Part of being a landlord is understanding that not every tenant is perfect, far from it! In some situations, you will be forced to give a tenant the boot which can cause a myriad of emotions with your renter who may take out their frustrations on your property.
Recovering from a bad tenant is never easy. In many cases, you get stiffed and end up having to foot the bill for the extra costs necessary to repair your property from a bad tenant. Nevertheless, landlord rights do exist, and you do have some recourse should a tenant trash your property after leaving on bad terms. But what can a landlord do if a tenant damages property?
While implementing solid tenant screening protocols and proactively addressing tenant damage can help mitigate the losses you might incur as the result of tenant damage, it’s important to understand that recouping your costs might involve legal action.
Understanding Tenant Responsibilities
Being told that your lease isn’t going to be renewed or that you are being evicted can be a bitter pill to swallow. Many bad tenants tend to lash out and destroy property before they vacate your rental.
Luckily, if you’re dealing with tenant damage to property, Ontario has systems in place.
Tenant Damage and Legal Recourse
Tenants are required to repair or pay for the repair of any damage to your rental property that is outside normal use. The law also holds the tenant liable for damage caused by their guests or other persons living in the rental unit.
If your tenant intentionally damages your property, the damage deposit is the first thing that can help offset the repair costs.1 You also have grounds for eviction if you haven’t already given them the boot.
The larger problem of tenant damage to property, is when there is a wider disparity between the deposit held and the total damage caused. In many cases property owners choose to eat the added costs for repairs which can be a bit frustrating.1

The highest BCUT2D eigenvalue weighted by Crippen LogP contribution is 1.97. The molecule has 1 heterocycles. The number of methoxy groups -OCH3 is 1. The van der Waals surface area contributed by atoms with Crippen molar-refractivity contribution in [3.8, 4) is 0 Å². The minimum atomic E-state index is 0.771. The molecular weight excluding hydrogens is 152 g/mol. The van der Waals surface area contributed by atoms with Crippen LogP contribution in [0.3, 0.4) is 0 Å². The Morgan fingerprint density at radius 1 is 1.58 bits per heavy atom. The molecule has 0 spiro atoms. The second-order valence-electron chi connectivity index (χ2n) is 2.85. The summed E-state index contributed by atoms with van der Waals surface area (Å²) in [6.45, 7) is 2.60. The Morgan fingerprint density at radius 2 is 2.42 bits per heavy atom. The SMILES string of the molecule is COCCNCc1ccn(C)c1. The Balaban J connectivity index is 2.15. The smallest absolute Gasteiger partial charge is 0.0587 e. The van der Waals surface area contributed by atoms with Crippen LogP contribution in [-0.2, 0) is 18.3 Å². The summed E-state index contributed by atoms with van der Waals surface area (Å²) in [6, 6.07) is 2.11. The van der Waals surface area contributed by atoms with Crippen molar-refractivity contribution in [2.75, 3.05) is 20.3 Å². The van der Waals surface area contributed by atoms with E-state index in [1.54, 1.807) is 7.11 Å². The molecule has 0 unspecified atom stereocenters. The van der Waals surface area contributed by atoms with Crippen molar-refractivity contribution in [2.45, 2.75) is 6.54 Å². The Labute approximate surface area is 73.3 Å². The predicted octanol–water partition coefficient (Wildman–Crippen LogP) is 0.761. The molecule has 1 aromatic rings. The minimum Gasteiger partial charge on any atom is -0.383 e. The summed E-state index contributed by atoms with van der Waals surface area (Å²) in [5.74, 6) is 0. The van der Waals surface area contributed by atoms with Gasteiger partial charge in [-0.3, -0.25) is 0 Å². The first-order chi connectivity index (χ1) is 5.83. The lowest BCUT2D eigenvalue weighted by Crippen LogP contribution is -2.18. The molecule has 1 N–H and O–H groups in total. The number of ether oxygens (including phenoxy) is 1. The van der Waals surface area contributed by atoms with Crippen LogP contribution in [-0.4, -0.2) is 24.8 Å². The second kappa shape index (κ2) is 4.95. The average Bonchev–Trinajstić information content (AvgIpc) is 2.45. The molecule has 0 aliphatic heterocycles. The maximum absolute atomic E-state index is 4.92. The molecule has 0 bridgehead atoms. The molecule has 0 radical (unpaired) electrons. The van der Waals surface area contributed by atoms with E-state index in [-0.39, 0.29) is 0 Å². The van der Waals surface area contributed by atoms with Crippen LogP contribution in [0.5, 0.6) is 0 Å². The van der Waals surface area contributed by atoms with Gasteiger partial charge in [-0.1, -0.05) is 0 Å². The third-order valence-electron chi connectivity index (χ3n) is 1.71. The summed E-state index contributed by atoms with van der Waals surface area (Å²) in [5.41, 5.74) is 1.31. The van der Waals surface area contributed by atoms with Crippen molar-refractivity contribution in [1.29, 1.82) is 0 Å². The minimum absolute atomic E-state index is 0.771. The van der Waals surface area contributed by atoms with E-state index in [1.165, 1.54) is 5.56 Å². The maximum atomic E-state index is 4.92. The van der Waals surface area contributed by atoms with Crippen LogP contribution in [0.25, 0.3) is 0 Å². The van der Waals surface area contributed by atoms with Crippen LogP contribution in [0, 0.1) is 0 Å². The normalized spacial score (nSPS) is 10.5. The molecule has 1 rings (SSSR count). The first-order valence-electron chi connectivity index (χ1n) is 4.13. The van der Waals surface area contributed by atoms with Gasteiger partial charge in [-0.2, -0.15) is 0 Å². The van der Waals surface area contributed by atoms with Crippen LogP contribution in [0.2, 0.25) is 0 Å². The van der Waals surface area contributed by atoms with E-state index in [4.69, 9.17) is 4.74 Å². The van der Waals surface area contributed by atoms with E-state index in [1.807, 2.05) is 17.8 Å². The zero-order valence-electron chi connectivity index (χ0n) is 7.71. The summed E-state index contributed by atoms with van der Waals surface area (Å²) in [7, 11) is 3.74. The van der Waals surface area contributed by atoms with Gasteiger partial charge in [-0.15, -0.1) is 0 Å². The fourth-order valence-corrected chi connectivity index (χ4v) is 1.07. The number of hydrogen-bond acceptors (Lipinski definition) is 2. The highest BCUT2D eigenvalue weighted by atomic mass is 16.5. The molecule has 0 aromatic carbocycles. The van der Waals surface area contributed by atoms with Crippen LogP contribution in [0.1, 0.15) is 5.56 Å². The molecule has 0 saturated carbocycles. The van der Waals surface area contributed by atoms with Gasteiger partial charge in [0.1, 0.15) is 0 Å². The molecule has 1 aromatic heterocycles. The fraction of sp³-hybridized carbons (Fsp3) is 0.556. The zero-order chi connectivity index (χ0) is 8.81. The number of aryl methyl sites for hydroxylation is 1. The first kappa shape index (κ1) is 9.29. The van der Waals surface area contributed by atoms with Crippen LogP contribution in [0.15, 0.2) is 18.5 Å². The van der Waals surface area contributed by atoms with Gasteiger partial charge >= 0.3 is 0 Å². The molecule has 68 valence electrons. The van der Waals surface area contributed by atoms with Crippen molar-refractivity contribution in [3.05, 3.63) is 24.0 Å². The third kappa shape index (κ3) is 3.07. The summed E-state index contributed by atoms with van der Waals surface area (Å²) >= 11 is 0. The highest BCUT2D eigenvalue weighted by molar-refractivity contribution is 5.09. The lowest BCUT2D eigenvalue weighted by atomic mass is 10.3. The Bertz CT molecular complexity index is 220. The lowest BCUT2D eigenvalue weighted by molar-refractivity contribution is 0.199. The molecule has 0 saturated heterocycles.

However, the smart approach is to always first ask the bad tenant to cover the costs of the excess damage. The request should be in writing with pictures. Also include a formal bill or invoices from reputable companies itemizing all the costs required to cure the damage.
What to Do If a Tenant Damages Property
Ontario is a friendly place, but chances are slim that the tenant will actually agree to remedying the situation but as mentioned above, reaching out first creates a paper trail which will give you additional firepower when you take the next step.
Appealing to the local Landlord and Tenant Board (LTB)
Once you file your application for damages with the LTB, a hearing date will be set which will allow you to plead your case.2 While it does provide the tenant the opportunity to explain why they disagree with your application, you already have pictures and previous documentation showing that you tried to remedy the issue independent of the proceedings. The LBT can require the tenant to pay damages related to the matter.2
Other provinces have programs that favor landlords a bit more. Alberta is a fitting example as it has the Residential Tenancy Dispute Resolution Service that can award landlords up to $50,000 to resolve a tenant dispute.1